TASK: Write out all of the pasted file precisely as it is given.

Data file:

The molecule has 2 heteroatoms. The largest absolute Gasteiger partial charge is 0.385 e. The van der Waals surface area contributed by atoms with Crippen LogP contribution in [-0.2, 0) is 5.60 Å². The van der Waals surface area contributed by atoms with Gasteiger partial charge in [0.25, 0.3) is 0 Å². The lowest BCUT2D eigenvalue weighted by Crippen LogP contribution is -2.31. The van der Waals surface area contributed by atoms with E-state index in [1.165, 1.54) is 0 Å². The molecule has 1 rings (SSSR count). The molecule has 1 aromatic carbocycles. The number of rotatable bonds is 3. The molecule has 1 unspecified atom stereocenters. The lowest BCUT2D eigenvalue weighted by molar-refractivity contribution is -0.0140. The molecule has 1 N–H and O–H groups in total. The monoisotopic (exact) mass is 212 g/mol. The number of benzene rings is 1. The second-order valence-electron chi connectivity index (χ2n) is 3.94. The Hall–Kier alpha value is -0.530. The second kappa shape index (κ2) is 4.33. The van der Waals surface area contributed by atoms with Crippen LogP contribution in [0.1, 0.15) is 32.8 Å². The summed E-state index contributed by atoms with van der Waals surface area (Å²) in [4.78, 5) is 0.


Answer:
The molecule has 2 heteroatoms. The largest absolute Gasteiger partial charge is 0.385 e. The van der Waals surface area contributed by atoms with Crippen LogP contribution in [-0.2, 0) is 5.60 Å². The van der Waals surface area contributed by atoms with Gasteiger partial charge in [0.25, 0.3) is 0 Å². The lowest BCUT2D eigenvalue weighted by Crippen LogP contribution is -2.31. The van der Waals surface area contributed by atoms with E-state index in [1.165, 1.54) is 0 Å². The molecule has 1 rings (SSSR count). The molecule has 1 aromatic carbocycles. The number of rotatable bonds is 3. The molecule has 1 unspecified atom stereocenters. The lowest BCUT2D eigenvalue weighted by molar-refractivity contribution is -0.0140. The molecule has 1 N–H and O–H groups in total. The monoisotopic (exact) mass is 212 g/mol. The number of benzene rings is 1. The second-order valence-electron chi connectivity index (χ2n) is 3.94. The Hall–Kier alpha value is -0.530. The second kappa shape index (κ2) is 4.33. The van der Waals surface area contributed by atoms with Crippen LogP contribution in [0.1, 0.15) is 32.8 Å². The summed E-state index contributed by atoms with van der Waals surface area (Å²) in [4.78, 5) is 0.